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   Chapter 6 In The Pines

After Grace By MatheusHMacedo Characters: 10365

Updated: 2018-01-05 17:14

"Don't-- don't stop--" I stammered through labored breaths. "Keep running."

We sped through rotting living rooms and muddy backyards. Annie and Camden just a few feet ahead of me. She took his hand in hers and squeezed. "Left!" I said, they darted into the alley between two white houses. Another sharp snap broke across the sky. I couldn't hear the bullet hit, I didn't know if they saw us or were just trying to keep us scared but I wasn't about to stop and check. My legs burned. My shins felt like they were about to crack at any second. With every step, I could feel the bile in my stomach churning. Annie twisted back when she heard me struggling. "Drop it, " she said.

"What?" I blurted.

"The bag's too heavy!"

The straps dug deep into my shoulder. Tom had been carrying all the weapons but I had the food, water, and blankets. "I can't, " I told her. "We need it."

"They're behind you!" Camden shouted. I looked back and saw two men enter the alley we had just run through. One had a shotgun-- he was out of range, but the other carried a hunting rifle. He lifted it up to his eyes and fired. The grass by Annie's feet erupted. She jumped high in the air in reflex. I pulled the pistol from my belt and pointed it towards them. I didn't stop running, I didn't aim, but I fired round after round in their direction. I hit nothing but air and dirt but it was enough to put a good distance between them and us.

Sweat flooded into my eyes as I fought to keep running. I followed the sound of Annie and Camden's steps as my head began to pulse. Inch by inch I began to slow down. Just as I thought I would collapse, hands tore at me and before I knew it, my backpack was on the ground. "Now run!" Annie shouted, taking my hand in hers as another thunderous shot clapped behind us. I did as I was told, leaving the bag with all of our supplies to the men chasing us. I could feel myself get light again. I wiped the sweat off my eyes, we pushed through our pain and vanished back into the woods.


"They're gone, " I said, finally able to breathe again. I looked to the long nature trail falling down the hill behind us. I could see deep into the forest as streams of sunlight poured through dead orange leaves still clinging to their trees. We kept moving farther and farther into the forest, every step widening the gap between us and them.

"Are you okay?" Annie asked, her eyes searched for something in me, but there was nothing there. No sadness, no grief, only the electrifying pulse of utter shock.

"Yeah. I think so. I don't know, " I said.

"Was he your friend?"

"I was just getting to know him."

"He was good. He's the only one who tried to help us, " she said. Then she looked me in the eye. "Well, besides you."

"Let's keep moving, " I said, not sure how to respond to any of it. Even though I had seen it, I still hadn't accepted the idea that the man I had just been talking to and learning from was dead.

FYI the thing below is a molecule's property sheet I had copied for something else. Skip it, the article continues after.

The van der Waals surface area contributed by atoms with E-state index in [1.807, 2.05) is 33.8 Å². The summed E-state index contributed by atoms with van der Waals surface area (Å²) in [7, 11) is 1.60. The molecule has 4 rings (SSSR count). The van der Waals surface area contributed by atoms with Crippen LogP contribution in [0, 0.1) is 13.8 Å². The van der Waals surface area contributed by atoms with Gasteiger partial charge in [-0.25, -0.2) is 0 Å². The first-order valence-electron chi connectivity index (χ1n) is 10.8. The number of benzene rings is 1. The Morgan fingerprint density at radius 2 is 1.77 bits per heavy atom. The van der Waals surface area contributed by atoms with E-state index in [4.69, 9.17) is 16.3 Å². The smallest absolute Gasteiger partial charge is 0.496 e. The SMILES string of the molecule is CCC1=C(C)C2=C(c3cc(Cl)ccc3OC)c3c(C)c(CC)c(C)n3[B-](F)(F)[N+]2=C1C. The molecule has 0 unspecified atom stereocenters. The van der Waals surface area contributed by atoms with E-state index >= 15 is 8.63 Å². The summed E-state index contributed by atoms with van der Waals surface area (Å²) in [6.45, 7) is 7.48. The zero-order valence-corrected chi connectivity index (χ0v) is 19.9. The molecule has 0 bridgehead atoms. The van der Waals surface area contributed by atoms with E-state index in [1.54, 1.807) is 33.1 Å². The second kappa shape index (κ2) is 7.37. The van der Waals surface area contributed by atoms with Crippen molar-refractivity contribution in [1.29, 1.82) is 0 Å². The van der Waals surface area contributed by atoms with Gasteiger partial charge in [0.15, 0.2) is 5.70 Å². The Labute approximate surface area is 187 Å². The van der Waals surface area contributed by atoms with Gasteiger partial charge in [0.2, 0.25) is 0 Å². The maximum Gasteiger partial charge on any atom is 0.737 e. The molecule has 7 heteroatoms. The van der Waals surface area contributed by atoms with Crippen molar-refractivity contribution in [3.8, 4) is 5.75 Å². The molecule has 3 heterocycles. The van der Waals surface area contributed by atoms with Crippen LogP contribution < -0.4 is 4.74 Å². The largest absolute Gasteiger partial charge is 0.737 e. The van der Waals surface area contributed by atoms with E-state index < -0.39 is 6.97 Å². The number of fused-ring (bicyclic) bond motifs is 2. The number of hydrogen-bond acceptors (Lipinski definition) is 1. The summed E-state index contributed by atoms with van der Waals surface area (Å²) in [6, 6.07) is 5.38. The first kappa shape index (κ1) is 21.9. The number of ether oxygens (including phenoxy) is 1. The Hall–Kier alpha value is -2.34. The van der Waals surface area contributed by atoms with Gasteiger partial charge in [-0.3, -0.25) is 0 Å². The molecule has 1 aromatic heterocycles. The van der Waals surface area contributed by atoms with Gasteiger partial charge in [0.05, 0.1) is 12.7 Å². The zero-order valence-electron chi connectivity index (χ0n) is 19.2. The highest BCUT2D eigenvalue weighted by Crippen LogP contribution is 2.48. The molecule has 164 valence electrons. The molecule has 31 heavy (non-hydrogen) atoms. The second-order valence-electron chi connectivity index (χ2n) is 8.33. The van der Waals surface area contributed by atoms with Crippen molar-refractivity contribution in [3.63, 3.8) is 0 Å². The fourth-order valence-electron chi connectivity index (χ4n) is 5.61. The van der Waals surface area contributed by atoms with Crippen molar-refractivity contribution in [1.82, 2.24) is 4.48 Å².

"How do we get to your camp?" Annie asked as she towed the quiet Camden behind her. We had run in the wrong direction. I had no idea where I was

s finger. I did the same.

Figures appeared on the school roof. Each slowly taking a spot on the ledge. Their hands were also tied. Some of them limped, others could barely stand. They were only silhouettes behind the layer of dust on the glass. Two more figures appeared, a man and a woman, these remained behind the others, they both were armed with assault rifles.

"Jesus, " I said to myself. The two figures raised their weapons and began to shout. They pointed the barrel of their guns to the sky and fired. One of the skinny shapes on the ledge jumped, then another and another. I turned away but I could still hear the cracking thuds. I watched the flaps of peeling white paint on the ceiling-- the hanging crystals from half collapsed chandeliers swaying in the wind. One by one, each of the prisoners jumped to their deaths.

When it was quiet, I put my eyes to the window again. The roof was empty. Those kneeling on the ground below were made to stand. The man who'd been shouting at them cut their binds. They stood and solemnly walked past the mess of fallen bodies on the grass and entered the school. Behind them, the gunmen followed. Then I saw it, my backpack.

It was being carried by two men, one fat, the other adorned with muscles. They had remained after their comrades had gone inside, rummaging through the contents of the bag, pulling out food cans and water bottles and stuffing them in every pocket they had.

A woman with a long brown ponytail and black leather jacket came between them and put her hand in the bag. The larger man tried to push her back but she returned his aggression with a punch to the nose. The muscled man laughed. The woman pulled out two blankets and wrapped them around her shoulders as the injured man covered his bloody face with a dirty rag. She stuck her tongue out at him before traipsing into the school. The man covered in muscles threw the bag on the ground as they went inside. The backpack lay empty and flat, like a the corpse of some forgotten animal.

This would be harder than I'd thought.

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